Types of Charge-Coupled Devices with their Working Principles

The scientists Williard Boyle and George E. Smith from AT&T Bell Labs, while working on semiconductor -bubble-memory designed a device, and termed it as ‘Charge Bubble Device’, which can be used as a Shift Register.

Charge Coupled Device
Charge Coupled Device

According to the fundamental nature of the device, it has the ability to transfer charge from one storage capacitor to the next, along the surface of the semiconductor, and this principle is similar to the Bucket-Brigade Device (BBD), which was invented in the 1960s at Phillips Research Labs. Eventually, from all such experimental research activites, the Charge Coupled Device (CCD) was invented in AT&T Bell Labs in 1969.


Charge Coupled Device (CCD)

Charge Coupled Devices can be defined in different ways according to the application for which they are used or based on the design of the device.

It is a device used for the movement of electrical charge within it for the charge manipulation, which is done by changing the signals through stages within the device one at a time.

It can be treated as CCD sensor, which is used in the digital and video cameras for taking images and recording videos through photoelectric effect. It is used for converting the captured light into digital data, which is recorded by the camera.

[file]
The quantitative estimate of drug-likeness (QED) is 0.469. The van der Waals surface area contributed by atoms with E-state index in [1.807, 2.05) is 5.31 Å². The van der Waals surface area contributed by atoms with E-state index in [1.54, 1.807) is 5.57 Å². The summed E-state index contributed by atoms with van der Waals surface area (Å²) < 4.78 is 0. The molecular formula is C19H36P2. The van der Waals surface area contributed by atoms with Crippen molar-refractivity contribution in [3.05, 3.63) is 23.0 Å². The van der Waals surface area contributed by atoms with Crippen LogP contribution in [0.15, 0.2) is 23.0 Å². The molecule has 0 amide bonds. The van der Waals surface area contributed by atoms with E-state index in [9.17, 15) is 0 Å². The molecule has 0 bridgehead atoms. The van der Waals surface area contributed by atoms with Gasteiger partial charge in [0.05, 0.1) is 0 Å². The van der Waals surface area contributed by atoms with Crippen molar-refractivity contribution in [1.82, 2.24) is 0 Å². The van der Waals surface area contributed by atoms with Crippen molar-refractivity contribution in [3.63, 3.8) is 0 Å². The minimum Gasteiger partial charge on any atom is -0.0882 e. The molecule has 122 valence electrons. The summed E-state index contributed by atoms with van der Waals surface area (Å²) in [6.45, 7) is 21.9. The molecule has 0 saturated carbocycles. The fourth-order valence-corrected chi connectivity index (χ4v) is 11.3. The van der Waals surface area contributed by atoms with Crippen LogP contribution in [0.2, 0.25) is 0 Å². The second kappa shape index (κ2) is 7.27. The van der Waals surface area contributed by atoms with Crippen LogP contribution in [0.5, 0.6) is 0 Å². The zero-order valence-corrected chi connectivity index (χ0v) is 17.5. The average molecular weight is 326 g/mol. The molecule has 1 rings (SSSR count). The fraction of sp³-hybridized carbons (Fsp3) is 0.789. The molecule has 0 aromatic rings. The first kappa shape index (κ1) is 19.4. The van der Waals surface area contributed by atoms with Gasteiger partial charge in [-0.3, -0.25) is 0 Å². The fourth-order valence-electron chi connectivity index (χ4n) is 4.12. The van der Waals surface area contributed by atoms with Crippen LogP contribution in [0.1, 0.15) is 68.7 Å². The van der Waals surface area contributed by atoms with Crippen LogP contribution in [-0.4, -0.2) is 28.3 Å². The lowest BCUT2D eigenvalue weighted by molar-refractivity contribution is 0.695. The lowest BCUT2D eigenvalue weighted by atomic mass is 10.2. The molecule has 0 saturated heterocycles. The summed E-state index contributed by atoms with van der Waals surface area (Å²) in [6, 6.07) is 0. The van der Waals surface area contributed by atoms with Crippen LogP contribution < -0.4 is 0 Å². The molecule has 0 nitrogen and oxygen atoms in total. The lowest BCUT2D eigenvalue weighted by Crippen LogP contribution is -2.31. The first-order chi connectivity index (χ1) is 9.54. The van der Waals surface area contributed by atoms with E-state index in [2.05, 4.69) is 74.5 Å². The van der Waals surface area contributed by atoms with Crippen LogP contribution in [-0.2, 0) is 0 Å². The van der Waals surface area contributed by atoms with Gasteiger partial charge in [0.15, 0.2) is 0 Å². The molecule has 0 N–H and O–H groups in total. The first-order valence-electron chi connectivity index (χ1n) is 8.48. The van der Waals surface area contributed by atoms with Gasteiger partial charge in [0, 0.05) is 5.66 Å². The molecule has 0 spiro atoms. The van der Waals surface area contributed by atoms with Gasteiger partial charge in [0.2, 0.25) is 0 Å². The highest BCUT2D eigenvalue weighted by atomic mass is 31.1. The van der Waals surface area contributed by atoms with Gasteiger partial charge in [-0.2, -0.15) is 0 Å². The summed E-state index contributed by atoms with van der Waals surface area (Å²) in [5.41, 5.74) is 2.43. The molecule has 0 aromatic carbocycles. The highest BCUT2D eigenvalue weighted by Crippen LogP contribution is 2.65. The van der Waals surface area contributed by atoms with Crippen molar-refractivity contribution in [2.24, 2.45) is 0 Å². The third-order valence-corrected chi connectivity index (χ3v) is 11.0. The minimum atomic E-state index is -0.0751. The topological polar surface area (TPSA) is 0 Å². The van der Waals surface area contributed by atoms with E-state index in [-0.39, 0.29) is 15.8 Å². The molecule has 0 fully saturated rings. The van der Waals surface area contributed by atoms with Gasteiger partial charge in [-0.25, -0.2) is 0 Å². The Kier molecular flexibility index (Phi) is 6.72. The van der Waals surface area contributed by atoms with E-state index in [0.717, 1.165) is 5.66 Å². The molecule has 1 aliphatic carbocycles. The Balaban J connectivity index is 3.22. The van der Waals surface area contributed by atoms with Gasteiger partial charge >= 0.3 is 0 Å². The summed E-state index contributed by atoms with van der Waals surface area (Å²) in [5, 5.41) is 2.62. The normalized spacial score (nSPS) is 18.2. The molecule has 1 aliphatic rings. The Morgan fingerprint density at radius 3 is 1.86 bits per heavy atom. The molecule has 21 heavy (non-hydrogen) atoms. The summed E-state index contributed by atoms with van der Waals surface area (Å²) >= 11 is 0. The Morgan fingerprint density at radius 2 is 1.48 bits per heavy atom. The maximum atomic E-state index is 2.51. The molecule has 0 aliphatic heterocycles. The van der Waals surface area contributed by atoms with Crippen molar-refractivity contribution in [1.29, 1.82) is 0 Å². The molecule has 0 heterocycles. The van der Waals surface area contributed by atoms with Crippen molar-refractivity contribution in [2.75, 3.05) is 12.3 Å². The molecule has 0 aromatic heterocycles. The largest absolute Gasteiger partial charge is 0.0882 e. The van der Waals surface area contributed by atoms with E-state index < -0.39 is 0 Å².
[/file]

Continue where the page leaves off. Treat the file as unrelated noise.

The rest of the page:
It can be defined as a light-sensitive integrated circuit imprinted on a silicon surface to form light-sensitive elements called pixels, and each pixel is converted into an electrical charge.

PCBWay

It is termed as a discrete-time device used for continuous or analog signal sampling at discrete times.

Types of CCD

There are different CCDs such as electron multiplying CCDs, intensified CCD, frame-transfer CCD and buried-channel CCD. A CCD can be simply defined as Charge Transfer Device. The inventors of the CCD, Smith and Boyle also discovered a CCD with greatly enriched performance than a general Surface Channel CCD and other CCDs; it is known as Buried channel CCD and is majorly used for practical applications.

Charge Coupled Device’s Working Principle

The silicon epitaxial layer acting as a photoactive region and a shift- register-transmission region are used for capturing images using a CCD.